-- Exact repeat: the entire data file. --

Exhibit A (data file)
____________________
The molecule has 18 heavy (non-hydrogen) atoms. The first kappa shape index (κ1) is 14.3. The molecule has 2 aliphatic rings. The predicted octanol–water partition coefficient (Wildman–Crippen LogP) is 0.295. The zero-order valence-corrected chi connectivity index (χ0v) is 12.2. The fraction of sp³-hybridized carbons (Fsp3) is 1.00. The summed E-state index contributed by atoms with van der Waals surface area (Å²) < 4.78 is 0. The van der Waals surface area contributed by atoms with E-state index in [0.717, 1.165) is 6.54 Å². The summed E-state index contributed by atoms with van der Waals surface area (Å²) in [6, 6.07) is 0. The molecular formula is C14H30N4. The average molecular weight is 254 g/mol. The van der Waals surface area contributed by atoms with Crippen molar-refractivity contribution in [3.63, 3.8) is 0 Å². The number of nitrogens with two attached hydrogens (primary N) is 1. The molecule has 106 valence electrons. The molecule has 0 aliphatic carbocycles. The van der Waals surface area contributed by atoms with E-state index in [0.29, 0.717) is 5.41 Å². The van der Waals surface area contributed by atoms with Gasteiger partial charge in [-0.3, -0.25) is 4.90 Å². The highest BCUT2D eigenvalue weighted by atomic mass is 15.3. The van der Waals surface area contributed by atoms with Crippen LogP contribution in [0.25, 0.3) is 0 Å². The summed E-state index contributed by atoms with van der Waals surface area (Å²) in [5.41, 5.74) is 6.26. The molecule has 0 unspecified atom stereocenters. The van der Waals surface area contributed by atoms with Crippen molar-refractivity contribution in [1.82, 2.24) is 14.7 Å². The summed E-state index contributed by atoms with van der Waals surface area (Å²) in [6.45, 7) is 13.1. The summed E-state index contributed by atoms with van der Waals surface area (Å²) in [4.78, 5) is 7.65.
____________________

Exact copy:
The molecule has 18 heavy (non-hydrogen) atoms. The first kappa shape index (κ1) is 14.3. The molecule has 2 aliphatic rings. The predicted octanol–water partition coefficient (Wildman–Crippen LogP) is 0.295. The zero-order valence-corrected chi connectivity index (χ0v) is 12.2. The fraction of sp³-hybridized carbons (Fsp3) is 1.00. The summed E-state index contributed by atoms with van der Waals surface area (Å²) < 4.78 is 0. The van der Waals surface area contributed by atoms with E-state index in [0.717, 1.165) is 6.54 Å². The summed E-state index contributed by atoms with van der Waals surface area (Å²) in [6, 6.07) is 0. The molecular formula is C14H30N4. The average molecular weight is 254 g/mol. The van der Waals surface area contributed by atoms with Crippen molar-refractivity contribution in [3.63, 3.8) is 0 Å². The number of nitrogens with two attached hydrogens (primary N) is 1. The molecule has 106 valence electrons. The molecule has 0 aliphatic carbocycles. The van der Waals surface area contributed by atoms with E-state index in [0.29, 0.717) is 5.41 Å². The van der Waals surface area contributed by atoms with Gasteiger partial charge in [-0.3, -0.25) is 4.90 Å². The highest BCUT2D eigenvalue weighted by atomic mass is 15.3. The van der Waals surface area contributed by atoms with Crippen LogP contribution in [0.25, 0.3) is 0 Å². The summed E-state index contributed by atoms with van der Waals surface area (Å²) in [5.41, 5.74) is 6.26. The molecule has 0 unspecified atom stereocenters. The van der Waals surface area contributed by atoms with Crippen molar-refractivity contribution in [1.82, 2.24) is 14.7 Å². The summed E-state index contributed by atoms with van der Waals surface area (Å²) in [6.45, 7) is 13.1. The summed E-state index contributed by atoms with van der Waals surface area (Å²) in [4.78, 5) is 7.65.